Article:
The ANRF Chronicle | January 2019 Editorial Letter From Dr. Z

The ANRF Chronicle | January 2019 Editorial Letter From Dr. Z

Zaher Nahle, PhD, MPAA Spotlight on Juvenile Arthritis

Dear ANRF Partner,

Public awareness of juvenile arthritis remains limited. Ordinary people are often surprised to learn that arthritis affects children and toddlers, not just adults, athletes or the elderly. In this issue, we shed light on this serious and woefully misunderstood aspect of arthritis through data, testimonials and inspiring stories.

In the United States alone, more than 300,000 children suffer from childhood arthritis, the majority of whom are diagnosed with Juvenile Idiopathic Arthritis (JIA). Idiopathic refers to “cause unknown”, underscoring the lack of clarity regarding the specific culprits responsible for disease onset. Left untreated, childhood arthritis is debilitating and can lead to permanent damage with lifelong, dire consequences. Of note, given the young age of afflicted patients, the opportunity cost associated with this disease is too high when assessed in possible reduction of lifetime earning potentials, education attainment, personal happiness and the overall quality of life. Indeed, arthritis in children needs special attention from medical foundations, government agencies and all concerned stakeholders.

One of the key challenges in childhood arthritis is a severe knowledge gap, historically. As shown in the graph above depicting the number of published studies on the subject over the years, prior to the 1960, only a handful of scientific publications can be spotted in the literature. Fortunately, in the last two decades we have witnessed a sharp increase in the number of investigations, including published data in the childhood arthritis arena (Graph). This increased scholarly output is translating into a better understanding of the natural history of the disease, more clinical trials (, better treatment options and improved clinical outcomes. That said, it is important to recognize that while the trend-line is positive:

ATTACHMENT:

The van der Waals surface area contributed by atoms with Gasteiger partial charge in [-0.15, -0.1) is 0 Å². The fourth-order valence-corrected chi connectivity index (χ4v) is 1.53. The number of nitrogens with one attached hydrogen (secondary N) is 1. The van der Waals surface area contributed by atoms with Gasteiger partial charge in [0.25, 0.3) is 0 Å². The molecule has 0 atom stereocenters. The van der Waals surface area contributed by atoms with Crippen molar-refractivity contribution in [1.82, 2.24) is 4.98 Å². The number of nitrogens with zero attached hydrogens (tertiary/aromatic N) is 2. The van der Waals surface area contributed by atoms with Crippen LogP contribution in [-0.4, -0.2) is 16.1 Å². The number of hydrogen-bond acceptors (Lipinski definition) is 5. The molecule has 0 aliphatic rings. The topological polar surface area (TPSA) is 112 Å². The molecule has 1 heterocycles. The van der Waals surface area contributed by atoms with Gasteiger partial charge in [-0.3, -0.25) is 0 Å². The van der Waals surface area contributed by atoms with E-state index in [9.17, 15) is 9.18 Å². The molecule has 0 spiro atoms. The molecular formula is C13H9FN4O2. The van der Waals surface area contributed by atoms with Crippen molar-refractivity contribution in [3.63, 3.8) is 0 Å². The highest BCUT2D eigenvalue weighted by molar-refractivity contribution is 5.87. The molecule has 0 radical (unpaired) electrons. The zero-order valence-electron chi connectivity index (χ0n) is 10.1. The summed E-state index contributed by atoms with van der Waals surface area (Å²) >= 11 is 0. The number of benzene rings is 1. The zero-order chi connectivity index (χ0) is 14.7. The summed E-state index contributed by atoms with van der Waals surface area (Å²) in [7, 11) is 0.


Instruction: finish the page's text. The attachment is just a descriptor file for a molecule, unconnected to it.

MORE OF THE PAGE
i) The total number of published studies in childhood arthritis is still small compared to other debilitating or chronic childhood diseases.
ii) The process of translating published scientific data into cures is not straightforward or linear.

Knowledge gained from promising studies take years to get into the clinical setting for results must be validated, analyzed and reproduced. At ANRF, we take pride in continuing to shape the upward trajectory of publications output through enabling top-quality science and bolstering our commitment to Juvenile Arthritis research (read more here and see annual report).

Remarkable are the stories of resilience we receive from children with arthritis and their families every day. Against all odds, they refuse to be defined by their diagnosis and go on to achieve great things. For this issue, we compiled many stories and features to share with our community. Prepare to be inspired!

With much gratitude,

Zaher Nahle, PhD, MPA
Chief Executive Officer, ANRF

Click here to see Volume 2 : Issue 1 of The ANRF Chronicle newsletter

Kids Get Arthritis: Read More About These Amazing Children

Article Author
Arthritis National Research Foundation

The Arthritis National Research Foundation's mission is to provide initial research funding to brilliant, investigative scientists with new ideas to cure arthritis and related autoimmune diseases. Writing articles about the patients affected and the science being done to find a cure shows why we need to come together to #CureArthritis!

  • Avatar
    Stephanie Vondrak
    Posted at 14:47h, 16 January Reply

    My name is Dr. Stephanie Vondrak. My daughter was diagnosed with JIA at age 16 months. She is now 10 years old and has struggled with the disease since diagnosis. I am interested in pursing research related to comorbid conditions in JIA patients like airway obstruction and food sensitivities. If you would be interested in discussing some possible research ideas with me, I would love the opportunity to speak with you. My email is

    Thank you for your dedication to helping kids like my daughter.
    Dr. Stephanie Vondrak

    • ANRF
      Posted at 14:52h, 16 January Reply

      Thank you for reaching out and we’d be happy to discuss this with you. We will reach out via email soon and please also review our grant guidelines at to see if any funding would be a fit. Thanks!

  • Avatar
    Zaher Nahle, PhD, MPA
    Posted at 15:11h, 16 January Reply

    Dr. Vondrak,

    Thank you so much for reaching out and I am so sorry to hear about your daughter’s diagnosis. I will reach out to you shortly on the address you provided.

    Very best,

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